WellesleyWeston Magazine

SPRING 2014

Launched in 2005, WellesleyWeston Magazine is a quarterly publication tailored to Wellesley and Weston residents and edited to enrich the experience of living in two of Massachusetts' most desirable communities.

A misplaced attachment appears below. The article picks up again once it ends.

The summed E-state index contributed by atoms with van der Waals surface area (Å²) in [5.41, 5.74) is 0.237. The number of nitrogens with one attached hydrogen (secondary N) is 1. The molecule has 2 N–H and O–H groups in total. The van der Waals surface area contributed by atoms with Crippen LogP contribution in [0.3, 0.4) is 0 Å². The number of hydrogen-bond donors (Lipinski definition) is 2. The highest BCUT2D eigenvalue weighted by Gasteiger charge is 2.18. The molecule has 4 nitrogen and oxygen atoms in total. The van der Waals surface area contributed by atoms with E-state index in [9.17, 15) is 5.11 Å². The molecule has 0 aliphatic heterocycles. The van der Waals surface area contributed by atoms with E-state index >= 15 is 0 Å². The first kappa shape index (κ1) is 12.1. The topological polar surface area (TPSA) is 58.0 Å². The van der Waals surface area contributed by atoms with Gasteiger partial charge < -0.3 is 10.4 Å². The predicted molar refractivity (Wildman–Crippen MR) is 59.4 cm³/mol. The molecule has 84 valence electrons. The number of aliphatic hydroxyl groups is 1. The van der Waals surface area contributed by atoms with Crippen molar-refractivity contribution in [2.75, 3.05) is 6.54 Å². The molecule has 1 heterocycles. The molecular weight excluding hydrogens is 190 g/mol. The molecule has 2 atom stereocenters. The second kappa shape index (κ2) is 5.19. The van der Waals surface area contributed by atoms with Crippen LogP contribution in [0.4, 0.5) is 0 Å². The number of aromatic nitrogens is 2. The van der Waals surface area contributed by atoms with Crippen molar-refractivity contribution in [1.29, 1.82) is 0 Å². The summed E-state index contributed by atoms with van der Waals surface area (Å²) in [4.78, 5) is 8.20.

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40 W e l l e s l e y W e s t o n M a g a z i n e | s p r i n g 2 0 1 4 i couldn't distinguish between surprise, pride, and disgust when I saw my photo spanning the cover of Middlebury College's unpaid internships brochure. Sporting no makeup, sweaty skin, and a ripped hair scarf, my unflattering shot should have been over- looked. Perhaps it wasn't because my arm hung around an undernourished, dark-skinned child I met interning in Ghana last summer. Having grown all too familiar with the white American "save the world" stereotype, I couldn't help but feel my relationship with the child had been exploited. Yet, this photo's backstory aside, I was more bothered by the industry my image now promoted: unpaid internships. According to a 2012 survey, 71 percent of Middlebury's graduating class participated in an internship, 48 percent of which were unpaid. Universities and colleges nationwide boast similar statistics. When interviewed by Forbes magazine, Internships.com CEO Robin Richards reported that, according to a National Association of Colleges and Employers (NACE) survey, only one- third of internships in the United States are paid positions (these internships also receive four times as many applicants as unpaid positions). 1 And the "Internship Economy," as described by WBUR's Tom Ashbrook, is rapidly increasing. A common response to these statistics on my campus? "Internships are just what you have to do, paid or not. You need something to put on your résumé." Free labor, often accompanied by ungodly rent, only to document a title on an accumulating list of "achievements"… To me, something does not add up. On paper, internships seem ideal: the student gains professional experience and establishes roots among potential indus- tries. Who wouldn't want this opportunity? No one: this is the crux of the problem. The unpaid internship "system" exploits college students by replacing paid, entry- level jobs with often illegally unpaid posi- tions dependent on one's connections and ability to pay. While some schools provide funding, it is usually scarce and inadequate, averaging $500 or less. Hence, most students accept- ing unpaid internships must finance their summer "on their own." After combining the cost of meals, transportation, and potential housing, an unpaid summer quickly acquires at least a thousand dollar price tag. Additionally, some unpaid posi- tions necessitate college credit. However, many institutions require students pay tuition up to and exceeding $3,000 to obtain credit for such an "opportunity." More often than not, an intern financing their summer "on their own" directly trans- lates to "Thank God for Mom and Dad." Unpaid Internships [ forum ] L E A H F E S S L E R writer 040-043_WWMa14_forum_internships_v2_WellesleyWeston Magazine 2/1/14 3:24 PM Page 40

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